Narrative in the Professional Age: Transatlantic Readings of Harriet Beecher Stowe, George Eliot, and Elizabeth Stuart Phelps

By Jennifer Cognard-Black | Go to book overview

Introduction

LATE IN HER LITERARY CAREER, THE AMERICAN WRITER ELIZABETH STUART Phelps engaged in a business dispute with the Century's editor Richard Watson Gilder. Phelps denied Gilder's charge that she expected too much for her work, asking, "Have you not welcomed this contributor for thirty years? I know my prices are not small, …[b]ut I think I have always accepted what you offered me, in payments without comment-have I not?" 1 Yet Phelps also rejected the notion put forward by Gilder that she must think more of "monied value" than of the moral worth of her fiction. In keeping with her life-long conviction about the affinities between art and morality, Phelps insisted to Gilder that a writer could produce a "successful union of art and ethics." 2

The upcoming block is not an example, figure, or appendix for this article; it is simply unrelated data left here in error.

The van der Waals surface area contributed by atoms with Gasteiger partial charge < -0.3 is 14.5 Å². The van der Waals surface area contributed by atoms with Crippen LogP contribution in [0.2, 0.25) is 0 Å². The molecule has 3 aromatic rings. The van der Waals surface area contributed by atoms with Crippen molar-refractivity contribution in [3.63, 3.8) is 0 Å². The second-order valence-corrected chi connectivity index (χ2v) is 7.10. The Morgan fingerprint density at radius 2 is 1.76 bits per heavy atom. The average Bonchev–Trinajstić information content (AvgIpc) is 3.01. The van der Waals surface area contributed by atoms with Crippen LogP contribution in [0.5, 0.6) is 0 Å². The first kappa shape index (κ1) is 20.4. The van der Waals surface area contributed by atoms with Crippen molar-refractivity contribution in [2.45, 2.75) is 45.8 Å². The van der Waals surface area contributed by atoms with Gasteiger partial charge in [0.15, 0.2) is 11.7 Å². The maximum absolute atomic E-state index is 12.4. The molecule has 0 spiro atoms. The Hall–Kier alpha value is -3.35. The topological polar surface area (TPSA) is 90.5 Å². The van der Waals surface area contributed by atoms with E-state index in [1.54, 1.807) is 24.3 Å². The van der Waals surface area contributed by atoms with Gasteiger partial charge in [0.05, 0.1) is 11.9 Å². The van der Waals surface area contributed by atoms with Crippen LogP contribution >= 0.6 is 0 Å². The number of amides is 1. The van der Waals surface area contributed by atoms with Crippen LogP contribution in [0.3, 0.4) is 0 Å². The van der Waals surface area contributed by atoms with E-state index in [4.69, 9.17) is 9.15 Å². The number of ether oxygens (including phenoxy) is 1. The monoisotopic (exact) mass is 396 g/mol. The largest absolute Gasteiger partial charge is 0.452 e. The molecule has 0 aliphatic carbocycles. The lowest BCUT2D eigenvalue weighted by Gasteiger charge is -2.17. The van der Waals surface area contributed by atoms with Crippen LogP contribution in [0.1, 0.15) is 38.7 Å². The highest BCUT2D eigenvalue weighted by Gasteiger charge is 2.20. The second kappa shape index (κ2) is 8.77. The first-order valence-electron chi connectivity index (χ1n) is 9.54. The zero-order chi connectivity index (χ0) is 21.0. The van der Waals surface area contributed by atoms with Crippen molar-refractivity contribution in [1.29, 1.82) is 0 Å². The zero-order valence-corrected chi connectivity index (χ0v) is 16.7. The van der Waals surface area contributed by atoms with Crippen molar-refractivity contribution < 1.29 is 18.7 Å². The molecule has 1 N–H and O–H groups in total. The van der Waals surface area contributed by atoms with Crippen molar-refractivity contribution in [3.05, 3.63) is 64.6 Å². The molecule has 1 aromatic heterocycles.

Although this exchange is brief, Phelps's response to Gilder encapsulates much of her aesthetic theory and simultaneously reveals its inherent reliance on a market economy. At the same time Phelps argues for social morality ("ethics") as a corollary to aesthetics ("art"), she understands that the efficacy of such a communal, aesthetic value ("union") is necessarily commercial ("successful"). Importantly, Phelps depends on the descriptor "successful" to link art, ethics, and the market. By avoiding economic adjectives such as "profitable" or "gainful" and by choosing a word that carries the double meaning of lucrative and popular, Phelps both masks and admits that this "union" requires artistic and moral taste in tandem with an acquisitive sensibility. 3 In essence, she displays the same double consciousness when discussing her own merit as an author. While acknowledging that her fiction certainly has a price, Phelps believes her artistic worth is based on a service model rather than a wage-labor one. Indeed, Phelps invokes her thirty years of service to the Century and silent acceptance of payment as the criteria that guarantee her a position above haggling over market cost; in other words, she simultaneously acknowledges her high price as testament to her work's value while insisting on an illusion of disinterested or payless cooperation that distinguishes a high-culture artist from one who

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